Around 200 million years ago, a mass extinction event on the Earth killed off many of the reptile species that ruled the planet, ushering in the era of the dinosaurs.


Exactly how this event, known as the Triassic-Jurassic Extinction, occurred has remained somewhat of a mystery. But now, a study carried out at by a team of international researchers suggests that the dinosaurs’ domination of the Earth could be in part due to their ability to survive freezing temperatures.

During the Triassic Period, which stretched from roughly 250 million years ago to 200 million years ago, the environment on the Earth was largely hot and steamy. At this time most of the planet’s land was joined together in a supercontinent known as Pangaea. Back then, the balmy tropical and subtropical regions were dominated by reptiles, including the relatives of modern-day crocodiles.

Dinosaurs are thought to have first appeared around this time in the temperate southern regions of the Earth. But somewhere around 214 million years ago they began to migrate north as Pangea began to separate and form the continents we see today.

In this time of intense tectonic activity, massive volcanic eruptions began to belch out huge quantities of carbon dioxide, creating deadly temperatures on land, and turning ocean waters far too acidic for many of the Earth’s inhabitants to survive.

However, the fiercest of these eruptions would have thrown out huge amounts of sulphur into the atmosphere. Previous studies have shown that this phenomenon could have deflected so much sunlight that it led to regular volcanic winters.

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Now, new evidence based on recent excavations in the remote desert of northwest China’s Junggar Basin suggests that the decade-long periods of cold caused by these seismic events could have spread across the globe, killing off cold-blooded animals such as reptiles and paved the way for the warm-blooded, feather-insulated dinosaurs to thrive.

“Dinosaurs were there during the Triassic under the radar all the time,” said lead author Prof Paul Olsen, a geologist based at Columbia University’s Lamont-Doherty Earth Observatory.

“The key to their eventual dominance was very simple. They were fundamentally cold-adapted animals. When it got cold everywhere, they were ready, and other animals weren’t.”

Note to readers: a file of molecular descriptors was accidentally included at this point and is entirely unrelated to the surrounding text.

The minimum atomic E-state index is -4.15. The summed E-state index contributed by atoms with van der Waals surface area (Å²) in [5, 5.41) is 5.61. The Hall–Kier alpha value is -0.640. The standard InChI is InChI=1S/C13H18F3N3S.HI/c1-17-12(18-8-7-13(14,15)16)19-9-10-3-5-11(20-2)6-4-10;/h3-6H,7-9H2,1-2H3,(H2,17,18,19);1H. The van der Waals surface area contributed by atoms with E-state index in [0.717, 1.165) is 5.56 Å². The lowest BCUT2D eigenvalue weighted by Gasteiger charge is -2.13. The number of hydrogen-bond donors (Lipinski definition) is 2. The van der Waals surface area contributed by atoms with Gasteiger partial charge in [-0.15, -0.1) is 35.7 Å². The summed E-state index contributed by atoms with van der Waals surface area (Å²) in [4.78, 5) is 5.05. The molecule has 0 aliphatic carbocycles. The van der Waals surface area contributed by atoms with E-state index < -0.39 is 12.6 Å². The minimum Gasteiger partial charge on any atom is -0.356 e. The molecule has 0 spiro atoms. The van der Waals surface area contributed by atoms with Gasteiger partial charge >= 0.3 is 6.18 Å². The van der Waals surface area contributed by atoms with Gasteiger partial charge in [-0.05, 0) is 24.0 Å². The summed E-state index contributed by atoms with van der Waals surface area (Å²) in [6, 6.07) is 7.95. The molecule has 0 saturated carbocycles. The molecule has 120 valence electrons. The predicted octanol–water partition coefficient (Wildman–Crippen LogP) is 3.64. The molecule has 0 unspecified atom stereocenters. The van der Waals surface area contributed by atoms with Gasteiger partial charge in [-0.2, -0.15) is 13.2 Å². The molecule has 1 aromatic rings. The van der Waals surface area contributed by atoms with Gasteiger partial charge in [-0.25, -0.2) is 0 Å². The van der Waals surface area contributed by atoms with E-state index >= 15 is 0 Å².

The team came to the conclusion after finding footprints of dinosaurs in the Junggar basin along with pebbles scattered along the shoreline that were likely carried there by drifting ice rafts – an indication that the area was subject to periods of freezing and thawing.

“Severe wintry episodes during volcanic eruptions may have brought freezing temperatures to the tropics, which is where many of the extinctions of big, naked, unfeathered vertebrates seem to have occurred,” said co-author Dr Dennis Kent, a geologist based at Lamont-Doherty.

“Whereas our fine feathered friends acclimated to colder temperatures in higher latitudes did OK.”

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Jason Goodyer
Jason GoodyerCommissioning editor, BBC Science Focus

Jason is the commissioning editor for BBC Science Focus. He holds an MSc in physics and was named Section Editor of the Year by the British Society of Magazine Editors in 2019. He has been reporting on science and technology for more than a decade. During this time, he's walked the tunnels of the Large Hadron Collider, watched Stephen Hawking deliver his Reith Lecture on Black Holes and reported on everything from simulation universes to dancing cockatoos. He looks after the magazine’s and website’s news sections and makes regular appearances on the Instant Genius Podcast.